My legs shook as I used a long, one-bladed paddle to push my stand-up paddleboard (SUP) away from shore. I engaged my core, bent my knees and kept my board at a 45-degree angle to the current. “Remember, look where you want to go,” said Tim Thornton, owner of River Drifters and one of our guides. That’s easier said than done — at least for me.
I’m not a “water person.” I prefer high alpine hikes on Mt. Hood, long trail runs in the Columbia River Gorge and mountain biking in Central Oregon over surfing, sailing, kiteboarding or kayaking. So how did I end up on a three-day whitewater SUP trip? Peer pressure.
Tempted by amazing scenery and time spent with girlfriends, it didn’t take much for my friend Heidi to sell me on the idea of a trip on the Lower Deschutes River, a Wild and Scenic River (one of 48 in Oregon) that flows from Little Lava Lake to the Columbia River and carves an expansive canyon through the desert.
So there I stood, carefully trying to keep my balance as I dug into the water with my paddle. I took two strokes, lost it and topped into the river. A waist leash attached me to my inflatable board and a wetsuit provided some protection from pointy rocks. I used the technique Tim had demonstrated just minutes before to climb back onto my board: Go from stomach to kneeling to standing. He made it look so easy.
I eventually regained my balance but splashed into the water a couple more times as I ferried across the river. When I finally made it to the other side, the rest of the group looked at me with beaming smiles. “This is gonna be awesome, right?” said Meredith, a snowboarder friend who seemed at ease on her SUP.
I can’t say I agreed with her, but then I’m not the type to say no to an adventure.
Lessons to Learn
With a paddler-to-guide ratio of two-to-one and 50 miles of Class I, II and III rapids, our guides assured us there would be plenty of opportunities to master paddling techniques, eddy turns and wave surfing. As a newbie, I was a little apprehensive.
This particular River Drifters SUP trip began at Trout Creek, which is about 40 miles from the town of Maupin. Here, Tim and his co-leader, Shion, gave us a safety talk and demonstrated basic SUP paddling techniques while a third guide, Caleb, secured to our support raft food, camping gear, an inflatable kayak, extra paddles, a first-aid kit and other essentials.
As we navigated beyond calmer waters to bigger rapids, our guides beautifully demonstrated how to relax, bend your knees, look ahead and glide over the rocks and waves. One by one we followed their lead, and one by one we dropped to our knees and fell into the water. We paddled onward — at times like graceful swans and at others like fumbling ducks — maneuvering through ripples and into eddies.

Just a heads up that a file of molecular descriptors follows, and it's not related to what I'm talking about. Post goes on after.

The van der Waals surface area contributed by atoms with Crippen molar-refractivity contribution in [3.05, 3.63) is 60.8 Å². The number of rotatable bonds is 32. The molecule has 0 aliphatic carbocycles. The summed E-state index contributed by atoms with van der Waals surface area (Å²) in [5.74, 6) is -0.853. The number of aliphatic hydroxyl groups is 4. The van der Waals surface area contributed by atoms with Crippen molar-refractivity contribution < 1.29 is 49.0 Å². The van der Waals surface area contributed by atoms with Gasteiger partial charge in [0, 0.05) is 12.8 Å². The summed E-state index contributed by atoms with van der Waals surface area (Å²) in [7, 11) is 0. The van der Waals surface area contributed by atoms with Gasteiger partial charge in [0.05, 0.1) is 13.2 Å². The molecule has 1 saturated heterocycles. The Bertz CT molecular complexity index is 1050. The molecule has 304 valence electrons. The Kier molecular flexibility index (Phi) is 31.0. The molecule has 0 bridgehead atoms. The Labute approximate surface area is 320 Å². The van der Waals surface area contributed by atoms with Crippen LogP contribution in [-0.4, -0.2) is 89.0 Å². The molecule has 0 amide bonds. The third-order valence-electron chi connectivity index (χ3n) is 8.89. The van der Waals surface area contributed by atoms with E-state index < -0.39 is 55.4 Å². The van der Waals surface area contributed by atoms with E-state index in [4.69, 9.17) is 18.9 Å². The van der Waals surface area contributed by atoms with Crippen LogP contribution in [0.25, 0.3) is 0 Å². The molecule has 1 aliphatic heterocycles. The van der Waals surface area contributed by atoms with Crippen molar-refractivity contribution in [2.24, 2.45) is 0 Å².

At a few points during my first day, my legs would tire and I’d just glide with the current, soaking in my surroundings and watching for wildlife. Once I saw an osprey sitting high above the riverbank in a huge nest — a rare sight this late in the summer. Oregon’s scenery can thrill as much as any rapids.
Later on, in the heat of the afternoon, we began scoping out camping sites and found a peaceful sandy beach with plenty of space to spread out. Our guides treated us to a freshly cooked meal of soup, salad and burritos, which we devoured while recounting the day’s journey. Satisfied and exhausted, I fell fast asleep in my tent shortly after sunset.
Testing the Rapids
Fast-forward to day three. After two days of playing in rapids and getting used to navigating my own vessel, I felt strong, confident and brave. Tim and Shion had taught us all we needed to know to safely navigate the rapids ahead — Wapinitia and Boxcar, two well-known Class III rapids with big wave trains.
As we approached Boxcar, Shion paddled into an eddy, where he planned to wait for us to regroup before powering into the rapid. Heidi went first and gracefully maneuvered her SUP downriver to join Shion. The rest of my comrades did the same. Easy. Now it was my turn.
My heart pounded as I took a few slow, powerful strokes and paddled harder to make the eddy turn. But I lost my balance and found myself barreling toward Boxcar. I locked eyes with Shion who quickly paddled in front of me and coached me back onto my board. With seconds to spare, I lifted my belly onto the SUP, jolted to my knees and dug my paddle into the water. In less than 10 seconds, it was all over. I made it through the wave train.
Holy crap!” I yelled to Shion. “Did I really just do that?” With new appreciation for the word “rapid,” I marveled at how the situation went from mellow to scary and back to mellow in a matter of minutes.
We watched as the rest of the group, one by one, ran the rapid unscathed. I cheered, “Way to go ladies!” The river was starting to change this dry-land-loving gal.
Know Before You Go
River Drifters is the only rafting company offering three-day whitewater SUP trips on the Lower Deschutes River. The trips run in September and include all SUPs, paddles, helmets, PFDs, wetsuits, camping gear (tents, sleeping bags and pads), dry bags, food, shuttles and permits. Participants need to be in very good physical condition and be somewhat adventurous.
“Watching people gain confidence and skills is the best part of whitewater SUP trips,” says River Drifters owner and guide Tim Thornton, who grew up in Bend. “Unlike rafting trips, it’s really up to the individual to make it as challenging as they want it to be. And they can do that on the Deschutes knowing they are in a very safe arena.”